So apparently matrices work like intended...

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You are currently reading a thread in /sci/ - Science & Math

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So apparently matrices work like intended on /sci/ now. [eqn]\begin{bmatrix}1 & 2 & 3 \\ 1 & -4 & 6 \\ 3 & -9 & -3 \end{bmatrix} = \begin{bmatrix} 1 & 0 & 0\\ 2 & -8 & 0 \\ 3 & -15 & -12 \end{bmatrix} \begin{bmatrix}1 & 2 & 3\\0 & 1 & 0\\ 0 & 0 & 1\end{bmatrix}[/eqn] Discuss

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It has been that way for at least a coupe months.

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entry (2, 1) in the matrix on the left should be = 2, not 1

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>>7784080

Sumimasen, senpai. I have failed. Sudoku is the only option at this point.

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as someone who's only used matrices so far in precalc/calc, what application does it have in physics? All I really know are how to multiply or add them together, inverses, etc. I dont see what they represent in the real world mathematically

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>>7784081

[math]

\begin{bmatrix} \cos ( \theta + \phi ) & - \sin ( \theta + \phi ) \\ \sin ( \theta + \phi ) & \cos ( \theta + \phi ) \end{bmatrix} = \begin{bmatrix} \cos ( \theta ) & - \sin ( \theta ) \\ \sin ( \theta ) & \cos ( \theta ) \end{bmatrix} \begin{bmatrix} \cos ( \phi ) & - \sin ( \phi ) \\ \sin ( \phi ) & \cos ( \phi ) \end{bmatrix}

[/math]

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>>7784086

Matrices have some application in Physics. Matrices can represent vectors. For example, the cross product of two vectors is defined as [eqn]{\bf u} \times {\bf v} = \begin{vmatrix}{\bf i} & {\bf j} & {\bf k} \\ u_1 & u_2 & u_3 \\ v_1 & v_2 & v_3\end{vmatrix}[/eqn]

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>>7784086

>what application does it have in physics?

In every single topic.

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>>7784086

You've probably so far only dealt with functions that take a real number as an input and give you a real number as an output, but there are other types. If you have a vector-valued function of a vector variable that happens to be linear (that is, f(ax+by)=af(x)+bf(y) for vectors x,y and scalars a,b) you can represent the function by a suitable matrix product f(x)=Ax. Further, all matricies represent some sort of linear function from one vector space to another (depending on the basis representation). They kind of stiff you in high school by only ever saying they're "tables of information" desu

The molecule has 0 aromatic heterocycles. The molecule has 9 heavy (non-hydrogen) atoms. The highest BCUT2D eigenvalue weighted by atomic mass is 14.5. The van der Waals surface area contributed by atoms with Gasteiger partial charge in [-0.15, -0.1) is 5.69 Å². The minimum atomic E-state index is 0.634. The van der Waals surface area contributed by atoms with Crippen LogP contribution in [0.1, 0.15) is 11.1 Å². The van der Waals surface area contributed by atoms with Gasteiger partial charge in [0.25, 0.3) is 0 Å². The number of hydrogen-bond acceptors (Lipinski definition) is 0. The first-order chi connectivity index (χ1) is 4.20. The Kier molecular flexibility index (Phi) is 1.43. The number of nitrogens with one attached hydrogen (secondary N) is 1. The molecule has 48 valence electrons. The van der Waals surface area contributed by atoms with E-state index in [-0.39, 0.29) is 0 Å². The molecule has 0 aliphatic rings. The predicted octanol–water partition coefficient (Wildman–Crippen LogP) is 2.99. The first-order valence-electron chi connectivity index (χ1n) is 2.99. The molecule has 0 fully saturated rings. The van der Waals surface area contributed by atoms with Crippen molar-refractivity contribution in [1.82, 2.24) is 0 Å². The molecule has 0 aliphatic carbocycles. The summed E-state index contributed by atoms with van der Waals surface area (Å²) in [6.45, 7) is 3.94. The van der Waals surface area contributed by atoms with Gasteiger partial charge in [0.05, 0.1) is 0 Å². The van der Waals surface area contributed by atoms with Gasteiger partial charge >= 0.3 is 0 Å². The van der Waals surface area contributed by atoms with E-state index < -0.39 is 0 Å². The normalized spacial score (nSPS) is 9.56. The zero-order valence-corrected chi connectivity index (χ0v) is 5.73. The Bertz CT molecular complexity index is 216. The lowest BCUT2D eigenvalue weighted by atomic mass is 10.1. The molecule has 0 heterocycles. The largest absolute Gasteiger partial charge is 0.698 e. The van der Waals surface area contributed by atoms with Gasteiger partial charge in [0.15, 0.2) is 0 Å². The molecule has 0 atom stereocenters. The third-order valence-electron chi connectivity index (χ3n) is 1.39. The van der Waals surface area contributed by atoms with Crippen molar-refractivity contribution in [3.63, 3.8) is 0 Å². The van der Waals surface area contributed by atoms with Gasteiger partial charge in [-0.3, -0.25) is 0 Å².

An easy example is the "rotate counterclockwise by t radians" function from the x-y plane to itself, which is represented by the rotation matrix that does exactly that.

The physical application everyone is likely to mention is basic QM (which is actually functional analysis, but you can just think of that as "infinite-dimensional matricies" for now if youre highschool or lower-div. Szabo's Modern Quantum Chemistry has an excellent self-contained math prelims chapter that will get you up to speed on the essentials of linear algebra theory (the rest of the book is good too, though perhaps a little advanced.)

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>>7784086

You can do some funky shit with them, in fact you can group scalars, vectors, and matrices into a single category called tensors.

This is my naive engineering understanding of it

rank 0 tensor - scalar

rank 1 tensor - vector (column of numbers)

rank 2 tensor - matrix (n x n matrix of numbers)

rank 3 or higher - tensor

for rank 3, I think of it as a n x n x n cube of numbers

It was neat as fuck manipulating these things when I had to, why some operations are defined the way they are.

Can any math fag elaborate?

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>>7784106

This definition always bothered me until I realized the i, j, and k are the i, j, and k of the quaternion group.

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>>7784060

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>>7784716

By analogy with matrices as representations of linear maps, rank 3 tensors can be thought of as representations of multilinear maps. But there are different specific formulations depending on the field.

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